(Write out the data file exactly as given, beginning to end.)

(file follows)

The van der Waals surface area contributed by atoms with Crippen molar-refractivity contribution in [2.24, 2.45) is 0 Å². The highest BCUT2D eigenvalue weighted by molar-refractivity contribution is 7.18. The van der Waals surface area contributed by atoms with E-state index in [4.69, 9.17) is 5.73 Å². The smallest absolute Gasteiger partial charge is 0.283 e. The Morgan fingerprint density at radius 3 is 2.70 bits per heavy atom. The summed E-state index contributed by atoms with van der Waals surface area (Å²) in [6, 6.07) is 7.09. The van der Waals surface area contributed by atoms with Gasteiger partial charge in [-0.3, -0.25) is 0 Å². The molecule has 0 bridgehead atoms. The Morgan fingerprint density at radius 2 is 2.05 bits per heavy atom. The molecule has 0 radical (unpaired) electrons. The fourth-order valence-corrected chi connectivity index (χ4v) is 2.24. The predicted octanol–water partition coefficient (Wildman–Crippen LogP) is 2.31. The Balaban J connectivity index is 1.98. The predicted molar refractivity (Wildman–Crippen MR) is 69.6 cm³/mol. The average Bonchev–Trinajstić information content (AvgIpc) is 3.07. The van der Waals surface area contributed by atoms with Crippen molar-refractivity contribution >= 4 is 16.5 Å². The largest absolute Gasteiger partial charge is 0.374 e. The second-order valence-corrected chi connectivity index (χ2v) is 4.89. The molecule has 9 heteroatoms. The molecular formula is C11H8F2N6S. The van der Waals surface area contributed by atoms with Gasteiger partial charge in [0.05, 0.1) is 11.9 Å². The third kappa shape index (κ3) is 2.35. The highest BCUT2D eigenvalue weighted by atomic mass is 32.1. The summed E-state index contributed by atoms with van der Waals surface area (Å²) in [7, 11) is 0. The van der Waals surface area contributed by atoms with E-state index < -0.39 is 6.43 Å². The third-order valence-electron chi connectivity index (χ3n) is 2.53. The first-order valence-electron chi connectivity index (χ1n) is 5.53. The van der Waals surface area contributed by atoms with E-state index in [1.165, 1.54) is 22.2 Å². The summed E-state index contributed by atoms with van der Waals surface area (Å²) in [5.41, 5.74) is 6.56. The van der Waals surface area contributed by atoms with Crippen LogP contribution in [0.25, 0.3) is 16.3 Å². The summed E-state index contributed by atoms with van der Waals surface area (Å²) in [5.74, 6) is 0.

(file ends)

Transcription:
The van der Waals surface area contributed by atoms with Crippen molar-refractivity contribution in [2.24, 2.45) is 0 Å². The highest BCUT2D eigenvalue weighted by molar-refractivity contribution is 7.18. The van der Waals surface area contributed by atoms with E-state index in [4.69, 9.17) is 5.73 Å². The smallest absolute Gasteiger partial charge is 0.283 e. The Morgan fingerprint density at radius 3 is 2.70 bits per heavy atom. The summed E-state index contributed by atoms with van der Waals surface area (Å²) in [6, 6.07) is 7.09. The van der Waals surface area contributed by atoms with Gasteiger partial charge in [-0.3, -0.25) is 0 Å². The molecule has 0 bridgehead atoms. The Morgan fingerprint density at radius 2 is 2.05 bits per heavy atom. The molecule has 0 radical (unpaired) electrons. The fourth-order valence-corrected chi connectivity index (χ4v) is 2.24. The predicted octanol–water partition coefficient (Wildman–Crippen LogP) is 2.31. The Balaban J connectivity index is 1.98. The predicted molar refractivity (Wildman–Crippen MR) is 69.6 cm³/mol. The average Bonchev–Trinajstić information content (AvgIpc) is 3.07. The van der Waals surface area contributed by atoms with Crippen molar-refractivity contribution >= 4 is 16.5 Å². The largest absolute Gasteiger partial charge is 0.374 e. The second-order valence-corrected chi connectivity index (χ2v) is 4.89. The molecule has 9 heteroatoms. The molecular formula is C11H8F2N6S. The van der Waals surface area contributed by atoms with Gasteiger partial charge in [0.05, 0.1) is 11.9 Å². The third kappa shape index (κ3) is 2.35. The highest BCUT2D eigenvalue weighted by atomic mass is 32.1. The summed E-state index contributed by atoms with van der Waals surface area (Å²) in [7, 11) is 0. The van der Waals surface area contributed by atoms with E-state index < -0.39 is 6.43 Å². The third-order valence-electron chi connectivity index (χ3n) is 2.53. The first-order valence-electron chi connectivity index (χ1n) is 5.53. The van der Waals surface area contributed by atoms with E-state index in [1.165, 1.54) is 22.2 Å². The summed E-state index contributed by atoms with van der Waals surface area (Å²) in [5.41, 5.74) is 6.56. The van der Waals surface area contributed by atoms with Crippen LogP contribution in [0.25, 0.3) is 16.3 Å². The summed E-state index contributed by atoms with van der Waals surface area (Å²) in [5.74, 6) is 0.